Bebbington awarded Guggenheim Fellowship

Professor Bebbington Professor Bebbington

Anthony Bebbington, Director of the Graduate School of Geography and Milton P. and Alice C. Higgins Professor of Environment and Society at Clark University, was recently awarded a 2014 John Simon Guggenheim Memorial Foundation Fellowship in support of his forthcoming book, “Natural resource extraction in Latin America: transforming the human-environment, challenging social science.”

Professor Bebbington’s research addresses the political ecology of rural change, with a particular focus on extractive industries and socio-environmental conflicts, social movements, and indigenous organizations and livelihoods. He has worked throughout South and Central America, primarily in Peru, Ecuador and Bolivia, and more recently in El Salvador.

Bebbington is one of only two geography and environmental scientists among the 178 artists, scientists and scholars selected from almost 3,000 applicants in the Guggenheim Foundation's ninetieth annual competition for fellowships, which are awarded on the basis of achievement and exceptional promise.

“Being named a Fellow of the John Simon Guggenheim Memorial Foundation is a real privilege as well as a bit of a surprise." Bebbington says. "The Fellowship will give me the time to round out lessons from our last decade of work on natural resource extraction in Latin America, as well as to begin identifying new avenues for research.  I am very grateful.”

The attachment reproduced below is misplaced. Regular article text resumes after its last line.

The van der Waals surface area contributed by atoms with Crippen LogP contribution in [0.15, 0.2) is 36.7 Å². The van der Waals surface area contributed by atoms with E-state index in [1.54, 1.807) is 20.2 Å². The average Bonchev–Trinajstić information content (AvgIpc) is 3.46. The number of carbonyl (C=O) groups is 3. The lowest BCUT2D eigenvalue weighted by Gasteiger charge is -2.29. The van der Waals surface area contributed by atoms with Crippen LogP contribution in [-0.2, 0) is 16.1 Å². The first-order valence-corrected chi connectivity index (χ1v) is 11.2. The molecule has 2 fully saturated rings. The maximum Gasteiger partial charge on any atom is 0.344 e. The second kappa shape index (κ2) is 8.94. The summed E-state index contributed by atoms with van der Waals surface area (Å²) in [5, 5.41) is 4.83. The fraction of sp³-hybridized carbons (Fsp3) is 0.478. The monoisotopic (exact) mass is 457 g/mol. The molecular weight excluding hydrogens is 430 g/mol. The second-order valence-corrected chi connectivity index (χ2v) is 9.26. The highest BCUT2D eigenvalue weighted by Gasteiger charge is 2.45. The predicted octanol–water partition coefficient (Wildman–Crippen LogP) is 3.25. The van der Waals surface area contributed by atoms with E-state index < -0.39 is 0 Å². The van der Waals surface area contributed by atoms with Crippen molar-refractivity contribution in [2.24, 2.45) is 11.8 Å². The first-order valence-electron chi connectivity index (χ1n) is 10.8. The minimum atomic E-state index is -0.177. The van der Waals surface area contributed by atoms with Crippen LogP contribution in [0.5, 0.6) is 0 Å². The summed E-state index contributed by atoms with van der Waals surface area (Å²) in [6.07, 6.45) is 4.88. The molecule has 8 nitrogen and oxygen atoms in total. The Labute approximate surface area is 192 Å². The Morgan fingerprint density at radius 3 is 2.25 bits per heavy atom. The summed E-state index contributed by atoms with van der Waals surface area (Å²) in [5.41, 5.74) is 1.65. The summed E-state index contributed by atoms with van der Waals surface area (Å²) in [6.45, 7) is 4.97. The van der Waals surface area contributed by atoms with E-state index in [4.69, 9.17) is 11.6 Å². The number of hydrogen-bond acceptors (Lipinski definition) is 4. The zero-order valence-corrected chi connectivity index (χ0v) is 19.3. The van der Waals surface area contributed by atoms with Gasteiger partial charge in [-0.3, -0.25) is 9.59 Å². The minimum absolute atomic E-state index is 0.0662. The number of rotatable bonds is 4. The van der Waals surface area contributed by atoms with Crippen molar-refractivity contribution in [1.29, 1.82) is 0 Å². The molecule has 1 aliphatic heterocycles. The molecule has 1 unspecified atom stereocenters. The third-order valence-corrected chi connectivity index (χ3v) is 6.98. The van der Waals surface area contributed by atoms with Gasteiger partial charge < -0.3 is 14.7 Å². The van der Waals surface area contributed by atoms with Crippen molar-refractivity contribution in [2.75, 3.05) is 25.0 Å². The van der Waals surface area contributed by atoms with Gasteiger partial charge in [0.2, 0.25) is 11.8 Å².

Professor Bebbington is also a member of the U.S. National Academy of Sciences; a Professorial Research Fellow at the University of Manchester; UK and a Research Associate of the Centro Peruano de Estudios Sociales, Peru. He has held fellowships from the Center for Advanced Studies in the Behavioral Sciences at Stanford University; the U.K. Economic and Social Research Council the Ibero-American Institute/Free University of Berlin; the United Nations Food and Agricultural Organization in Chile; the Fulbright Commission and the Inter-American Foundation. His most recent books include “Subterranean Struggles: New Dynamics of Mining, Oil and Gas in Latin America” (University of Texas Press, 2013, ed. with J. Bury); “Social Conflict, Economic Development and Extractive Industries: Evidence from Latin America” (Routledge, 2012, ed.); and “Industrias Extractivas, Conflicto Social y Dinámicas Institucionales en la Región Andina (IEP/CEPES, 2013).

Since its establishment in 1925, the John Simon Guggenheim Memorial Foundation has granted more than $315 million in Fellowships to almost 17,700 individuals, including scores of Nobel laureates and poets laureate, as well as winners of Pulitzer Prizes, Fields Medals, and other important, internationally recognized honors.

Founded in 1887 in Worcester, Massachusetts, Clark University is a liberal arts-based research university addressing social and human imperatives on a global scale. Nationally renowned as a college that changes lives, Clark is emerging as a transformative force in higher education today. LEEP (Liberal Education and Effective Practice) is Clark’s pioneering model of education that combines a robust liberal arts curriculum with life-changing world and workplace experiences. Clark’s faculty and students work across boundaries to develop solutions to complex challenges in the natural sciences, psychology, geography, management, urban education, Holocaust and genocide studies, environmental studies, and international development and social change. The Clark educational experience embodies the University’s motto: Challenge convention. Change our world.